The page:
We are introduced to Deborah in Judges 4:4. She was a prophetess, a wife, and a judge. The order of those roles may be an indication of her priorities, for as a prophetess she had a responsibility to God, as a wife she had a responsibility to her husband, and as a judge she had a responsibility to her community. Deborah was not a preacher, and she did not exercise authority she did not have. In all things, she was becomingly modest, shamefaced, sober, having an inward quietness, and an appropriate subjection. Like the godly women of 1 Timothy 2:9-15, she was powerful because she was a woman of faith, charity, and holiness.
Deborah did not make laws; as a judge she helped people apply God’s law to their situations. She did not go from village to village preaching like Jesus; people came to her for judgment where she sat under her own palm tree (Judg. 4:5). The New International Version says that Deborah “held court,” but they made that up. God wants men to preach and lead in prayer (1 Tim. 2:8). Some women think that when men will not do this, then they can step out and do it themselves. Deborah was not like that. When Barak failed to lead the men of Israel against Sisera, Deborah did not try to lead the men herself.
As a prophetess, Deborah knew God’s will. She sent and called for Barak to admonished him. Barak is rightly faulted for not having already done what God told him to do, but to Barak’s credit, he asked Deborah to go with him (Judg. 4:6-9). He knew Deborah was a woman of God. Barak’s dependence on Deborah was his dependence on God. This is why Barak is counted as a man of faith in Hebrews 11:32. A wise man knows the value of having a wise godly woman at his side. Deborah did not go with Barak to be his commander; she went to be his helper.
Following God’s own prescribed strategy (Judg. 4:6-8), Barak led his men to the top of Mount Tabor. This drew Sisera out, and he brought his chariots into the Kidron valley. The storm God sent brought the brook out of its banks, and the rain and flood-soaked soil rendered Sisera’s chariots useless. When Barak and his men came charging down the mountain, the Canaanites panicked, fled, and were destroyed. We sing a children’s song about Barak at Vacation Bible School. “There was a wise old king who had ten thousand men. He marched them up a hill and then he marched them down again.” We should tell the children that Barak was not really a king, but like a king, he led the men of Israel in battle against the kings of Canaan (Judg. 5:19).
Deborah gave Israel a song of victory and praise. God had come to their rescue (Judg. 5:2-5). Israel was downtrodden until Deborah took the initiative (Judg. 5:6-11). From the top of Tabor, Deborah spurred Barak into battle (Judg. 5:12-19). God sent a flood that swept Sisera’s chariots away (Judg. 5:20-23). Jail killed the Canaanite captain; her story is told in Judges 5:24-26: “Blessed above women shall Jael the wife of Heber the Kenite be, blessed shall she be above women in the tent. He asked water, and she gave him milk; she brought forth butter in a lordly dish. She put her hand to the nail, and her right hand to the workmen’s hammer; and with the hammer she smote Sisera, she smote off his head, when she had pierced and stricken through his temples.” The way Deborah sang of Sisera in his death throws is chilling: “At her feet he bowed, he fell, he lay down: at her feet he bowed, he fell: where he bowed, there he fell down dead” (Judg. 5:27). Then she sang of Sisera’s pathetic mother, awaiting her son’s return in vain (Judg. 5:28-29). Deborah’s song ends, “So let all thine enemies perish, O Lord: but let them that love him be as the sun when he goeth forth in his might” (Judg. 5:30).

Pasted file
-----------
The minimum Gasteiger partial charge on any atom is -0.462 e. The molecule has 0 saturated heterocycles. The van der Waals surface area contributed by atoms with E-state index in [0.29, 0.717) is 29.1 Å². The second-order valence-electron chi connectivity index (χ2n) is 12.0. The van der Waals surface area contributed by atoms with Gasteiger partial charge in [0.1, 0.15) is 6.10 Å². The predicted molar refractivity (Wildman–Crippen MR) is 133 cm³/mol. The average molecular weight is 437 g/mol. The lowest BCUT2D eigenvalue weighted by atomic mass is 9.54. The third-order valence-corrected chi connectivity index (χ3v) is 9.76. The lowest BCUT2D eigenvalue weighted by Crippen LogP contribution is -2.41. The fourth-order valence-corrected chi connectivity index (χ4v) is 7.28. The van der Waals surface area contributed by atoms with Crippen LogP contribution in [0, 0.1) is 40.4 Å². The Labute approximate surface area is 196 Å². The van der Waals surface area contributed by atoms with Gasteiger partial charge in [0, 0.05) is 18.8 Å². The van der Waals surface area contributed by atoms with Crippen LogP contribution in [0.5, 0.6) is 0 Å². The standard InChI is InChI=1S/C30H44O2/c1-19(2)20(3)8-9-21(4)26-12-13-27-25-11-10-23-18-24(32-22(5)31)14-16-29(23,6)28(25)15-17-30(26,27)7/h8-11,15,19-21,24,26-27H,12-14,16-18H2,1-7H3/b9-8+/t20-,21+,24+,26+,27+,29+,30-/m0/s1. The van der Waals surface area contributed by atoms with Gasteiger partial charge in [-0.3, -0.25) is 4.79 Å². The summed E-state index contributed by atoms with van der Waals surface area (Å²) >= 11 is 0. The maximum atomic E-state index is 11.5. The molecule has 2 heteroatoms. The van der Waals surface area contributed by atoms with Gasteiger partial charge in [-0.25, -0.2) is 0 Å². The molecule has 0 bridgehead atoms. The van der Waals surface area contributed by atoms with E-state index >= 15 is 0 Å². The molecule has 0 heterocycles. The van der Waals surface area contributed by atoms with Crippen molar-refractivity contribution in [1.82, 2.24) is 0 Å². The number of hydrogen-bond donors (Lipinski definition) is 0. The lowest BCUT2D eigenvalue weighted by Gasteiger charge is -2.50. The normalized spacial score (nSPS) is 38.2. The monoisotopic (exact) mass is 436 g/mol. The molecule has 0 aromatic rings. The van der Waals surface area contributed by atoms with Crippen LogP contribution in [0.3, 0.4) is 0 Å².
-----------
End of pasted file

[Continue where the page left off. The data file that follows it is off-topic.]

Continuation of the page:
Deborah is often more admired than Barak. This is not because of the role she played, but because of how she played her role. There are similar Deborahs in our churches today. They encourage the preachers to preach sound and distinctive doctrine. They call things needing attention to the attention of the elders. I have been in Bible classes where it was evident that the women knew their Bibles better than the men. These are the wives and mothers who, by their “chaste conversation coupled with fear” (1 Pet. 3:2), have kept their families together and have kept them faithful and strong. Their quietness, meekness, and submission are not born of weaknesses; these are their strengths. I knew a Deborah who was held in high esteem among her elders. She held no office of authority, but the shepherds of that congregation would often consult her concerning matters they were overseeing. She was a wise woman, and they were wise men.
Those who put women in public positions of leadership in the churches thinking to elevate them, actually degrade them. They do not understand women, men, or God. Jesus said that the greatest in his kingdom are servants (Matt. 23:11). Often the greatest of these servants are women. God chose men to lead his churches (1 Tim. 2:8; 3:1ff), and God chose women to be their helpers. It is by God’s design that women are most powerful in their influence among the righteous when they are modest, charitable, and chaste. It is no accident that men grow in courage and faith when they have the company of godly women. If you ask a Deborah like that to be your preacher, she will set you straight. We should thank God for spiritual Deborahs in the churches, and we should pray for men of faith who recognize their worth and honor them.